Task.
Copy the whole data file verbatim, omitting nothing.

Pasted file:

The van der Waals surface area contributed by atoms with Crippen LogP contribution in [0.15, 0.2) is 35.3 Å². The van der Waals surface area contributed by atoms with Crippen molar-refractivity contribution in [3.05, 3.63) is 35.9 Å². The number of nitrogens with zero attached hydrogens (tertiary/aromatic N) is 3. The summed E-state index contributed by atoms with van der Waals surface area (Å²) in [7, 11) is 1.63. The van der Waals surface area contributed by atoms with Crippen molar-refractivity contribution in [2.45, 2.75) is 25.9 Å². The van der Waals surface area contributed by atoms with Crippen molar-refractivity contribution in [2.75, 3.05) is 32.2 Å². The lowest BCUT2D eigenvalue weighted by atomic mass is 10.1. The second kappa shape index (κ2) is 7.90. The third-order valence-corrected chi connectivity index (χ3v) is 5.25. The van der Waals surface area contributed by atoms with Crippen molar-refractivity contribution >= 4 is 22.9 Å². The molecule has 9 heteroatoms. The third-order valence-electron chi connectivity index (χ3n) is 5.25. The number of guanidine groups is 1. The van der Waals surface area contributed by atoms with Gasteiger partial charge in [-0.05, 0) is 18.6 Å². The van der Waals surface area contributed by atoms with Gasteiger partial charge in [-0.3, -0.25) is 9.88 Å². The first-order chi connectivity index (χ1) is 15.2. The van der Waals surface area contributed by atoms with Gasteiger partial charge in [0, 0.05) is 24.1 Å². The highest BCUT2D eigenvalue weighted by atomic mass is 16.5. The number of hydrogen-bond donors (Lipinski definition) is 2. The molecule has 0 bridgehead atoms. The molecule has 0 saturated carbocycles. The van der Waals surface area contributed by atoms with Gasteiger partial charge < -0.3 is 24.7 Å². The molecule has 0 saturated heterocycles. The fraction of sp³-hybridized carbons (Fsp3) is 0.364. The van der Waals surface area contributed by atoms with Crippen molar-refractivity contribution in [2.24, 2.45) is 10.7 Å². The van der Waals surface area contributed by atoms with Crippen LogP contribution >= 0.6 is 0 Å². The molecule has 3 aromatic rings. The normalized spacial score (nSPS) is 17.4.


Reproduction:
The van der Waals surface area contributed by atoms with Crippen LogP contribution in [0.15, 0.2) is 35.3 Å². The van der Waals surface area contributed by atoms with Crippen molar-refractivity contribution in [3.05, 3.63) is 35.9 Å². The number of nitrogens with zero attached hydrogens (tertiary/aromatic N) is 3. The summed E-state index contributed by atoms with van der Waals surface area (Å²) in [7, 11) is 1.63. The van der Waals surface area contributed by atoms with Crippen molar-refractivity contribution in [2.45, 2.75) is 25.9 Å². The van der Waals surface area contributed by atoms with Crippen molar-refractivity contribution in [2.75, 3.05) is 32.2 Å². The lowest BCUT2D eigenvalue weighted by atomic mass is 10.1. The second kappa shape index (κ2) is 7.90. The third-order valence-corrected chi connectivity index (χ3v) is 5.25. The van der Waals surface area contributed by atoms with Crippen molar-refractivity contribution >= 4 is 22.9 Å². The molecule has 9 heteroatoms. The third-order valence-electron chi connectivity index (χ3n) is 5.25. The number of guanidine groups is 1. The van der Waals surface area contributed by atoms with Gasteiger partial charge in [-0.05, 0) is 18.6 Å². The van der Waals surface area contributed by atoms with Gasteiger partial charge in [-0.3, -0.25) is 9.88 Å². The first-order chi connectivity index (χ1) is 15.2. The van der Waals surface area contributed by atoms with Gasteiger partial charge in [0, 0.05) is 24.1 Å². The highest BCUT2D eigenvalue weighted by atomic mass is 16.5. The number of hydrogen-bond donors (Lipinski definition) is 2. The molecule has 0 bridgehead atoms. The molecule has 0 saturated carbocycles. The van der Waals surface area contributed by atoms with Gasteiger partial charge < -0.3 is 24.7 Å². The molecule has 0 saturated heterocycles. The fraction of sp³-hybridized carbons (Fsp3) is 0.364. The van der Waals surface area contributed by atoms with Crippen molar-refractivity contribution in [2.24, 2.45) is 10.7 Å². The van der Waals surface area contributed by atoms with Crippen LogP contribution >= 0.6 is 0 Å². The molecule has 3 aromatic rings. The normalized spacial score (nSPS) is 17.4.